While he is best known nowadays for nonsense poetry, most indelibly The Owl and The Pussycat, during the nineteenth century Edward Lear (1812–1888) made the bulk of his living as a landscape painter. He devised a style the artist himself described as 'poetical-typographical', imbued with a stillness and serenity at odds with his often-manic illustrated rhymes.
An exhibition at Birmingham's Ikon Gallery, 'Edward Lear: Moment to Moment' brings together almost 60 works by Lear, revealing his compulsive desire to travel and experiment with methods of composition.
From the 1840s onwards, this prolific poet did much to popularise limericks as a comic form, though by then he had already made his name as a skilled draughtsman. Indeed, Lear became known as one of the most intrepid artist-travellers of the Victorian era. Over a 50-year career, he ventured across Europe and the Middle East to India and his illustrated travel books sold well enough to support his peripatetic existence.
Largely self-taught, he started out drawing birds and animals for the Zoological Society, forging a long-standing relationship with the famed menagerie at Knowsley Hall, near Liverpool. The owner, the Earl of Derby and his descendants, were among the first of several high-placed and influential patrons. Aged 18, Lear published his first book: Illustrations of the Family of Psittacidae, or Parrots (1830).
He only turned to topographical painting later that decade when such detailed work started to affect his eyesight. This was just one of Lear's health problems, alongside epilepsy, a condition that at the time carried a great deal of social stigma, leading to or exacerbating his tendency to shyness and depression.
Lear's travels began with trips to Ireland and the Lake District in northwest England, though he soon sought the warmer climate of southern Europe to ameliorate his ill health and depressive nature, avoiding also the constrictions of mainstream society. From 1837 to 1848, Lear was based in Italy before travelling to Greece. He was drawn to locations with historical significance, such as Thermopylae, the site of a famous battle in 480 BC between the Spartans and a much larger Persian force.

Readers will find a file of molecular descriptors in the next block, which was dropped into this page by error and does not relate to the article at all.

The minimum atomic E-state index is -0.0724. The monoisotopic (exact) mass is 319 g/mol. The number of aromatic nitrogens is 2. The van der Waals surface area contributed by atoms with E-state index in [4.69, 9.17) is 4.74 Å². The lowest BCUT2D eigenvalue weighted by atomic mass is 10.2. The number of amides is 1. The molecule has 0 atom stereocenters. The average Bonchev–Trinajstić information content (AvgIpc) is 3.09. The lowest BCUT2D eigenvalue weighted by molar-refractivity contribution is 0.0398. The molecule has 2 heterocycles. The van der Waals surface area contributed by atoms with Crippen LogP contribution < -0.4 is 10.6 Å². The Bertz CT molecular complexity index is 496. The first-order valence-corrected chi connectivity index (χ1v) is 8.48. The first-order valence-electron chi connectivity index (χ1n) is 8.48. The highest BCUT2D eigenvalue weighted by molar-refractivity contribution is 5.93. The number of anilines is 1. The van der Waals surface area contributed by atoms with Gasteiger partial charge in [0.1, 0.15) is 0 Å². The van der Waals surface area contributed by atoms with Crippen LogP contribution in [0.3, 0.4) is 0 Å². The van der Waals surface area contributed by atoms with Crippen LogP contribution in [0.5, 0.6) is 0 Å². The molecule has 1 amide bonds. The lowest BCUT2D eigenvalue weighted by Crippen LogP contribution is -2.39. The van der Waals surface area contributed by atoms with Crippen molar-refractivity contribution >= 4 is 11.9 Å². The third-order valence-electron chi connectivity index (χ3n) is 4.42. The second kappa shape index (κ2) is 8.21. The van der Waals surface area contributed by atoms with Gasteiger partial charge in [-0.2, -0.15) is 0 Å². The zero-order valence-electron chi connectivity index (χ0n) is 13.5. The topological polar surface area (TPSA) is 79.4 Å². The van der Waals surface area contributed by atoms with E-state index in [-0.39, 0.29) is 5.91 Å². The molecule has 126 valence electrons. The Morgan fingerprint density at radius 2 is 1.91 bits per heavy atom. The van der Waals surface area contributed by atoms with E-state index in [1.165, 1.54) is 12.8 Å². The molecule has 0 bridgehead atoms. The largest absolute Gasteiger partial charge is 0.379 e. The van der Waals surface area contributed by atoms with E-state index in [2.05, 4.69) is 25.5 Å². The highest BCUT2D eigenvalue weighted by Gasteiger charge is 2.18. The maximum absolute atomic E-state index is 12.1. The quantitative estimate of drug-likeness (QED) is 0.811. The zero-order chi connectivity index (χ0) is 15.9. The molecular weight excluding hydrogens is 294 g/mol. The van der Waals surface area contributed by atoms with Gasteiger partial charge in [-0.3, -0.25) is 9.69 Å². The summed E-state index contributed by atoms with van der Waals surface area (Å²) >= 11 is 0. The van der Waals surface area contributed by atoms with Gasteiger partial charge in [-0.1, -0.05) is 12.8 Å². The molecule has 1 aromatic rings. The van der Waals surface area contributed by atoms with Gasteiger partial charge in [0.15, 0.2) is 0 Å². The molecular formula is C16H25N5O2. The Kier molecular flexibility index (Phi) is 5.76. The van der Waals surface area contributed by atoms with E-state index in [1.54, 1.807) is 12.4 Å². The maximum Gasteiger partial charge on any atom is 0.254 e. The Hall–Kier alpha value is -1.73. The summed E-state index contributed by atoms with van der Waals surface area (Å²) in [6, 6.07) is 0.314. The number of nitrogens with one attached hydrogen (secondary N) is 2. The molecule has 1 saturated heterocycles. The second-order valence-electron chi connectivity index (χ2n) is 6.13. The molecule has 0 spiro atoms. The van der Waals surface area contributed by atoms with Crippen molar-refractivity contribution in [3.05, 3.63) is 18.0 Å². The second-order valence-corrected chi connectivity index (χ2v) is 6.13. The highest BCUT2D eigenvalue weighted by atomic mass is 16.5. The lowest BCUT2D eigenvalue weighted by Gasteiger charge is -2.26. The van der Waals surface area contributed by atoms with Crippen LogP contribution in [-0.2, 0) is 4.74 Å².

He began working in watercolours, the foundation of the artist's clear and well-lit style with painstaking attention applied to geographical accuracy and observational detail, often finishing works years after he made his original sketches. Rather than aiming for a naturalistic appearance, Lear carefully staged his scenes to enhance the picturesque, placing natives in the foreground, whether Greek goatherds or Tibetan figures at a Buddhist shrine.
Lear regularly numbered his sketches, noting not only the date and location but the exact time of day, alongside sensory observations and more whimsical thoughts. In February 1867, for example, the artist created five successive drawings of the Amada temple in Egypt, between 6.50am and 7.30am (his favourite time to work was around daybreak). Each image differed slightly in perspective and foreground figures, some accentuating the dilapidated structure, while others the surrounding landscape.
Such drawings form the basis for the exhibition at Ikon Gallery, which examines his works in detail for clues as to Lear's creativity. Matthew Bevis, consultant curator for the show, believes they are far more than references or trials for future work. In the exhibition catalogue, he writes that they were 'a way for Lear to question and inhabit his experience, and to live in and beyond the moment.' Lear was intimately aware of his awkward position as an outside observer, something that shaped his landscapes just as much as the weird imaginings of his nonsense poetry.
Lear painted trees with a careful eye, bringing out their individual characters and movement, while in his accompanying notes, he might describe a tree as 'semi genteel' or 'Vulgar', as if staking a claim for them in one of his fantastical botanies. Certainly he combined words and images in a manner that echoed his published limericks. While travelling, Lear kept detailed daily journals, several forming the basis for his illustrated travel books.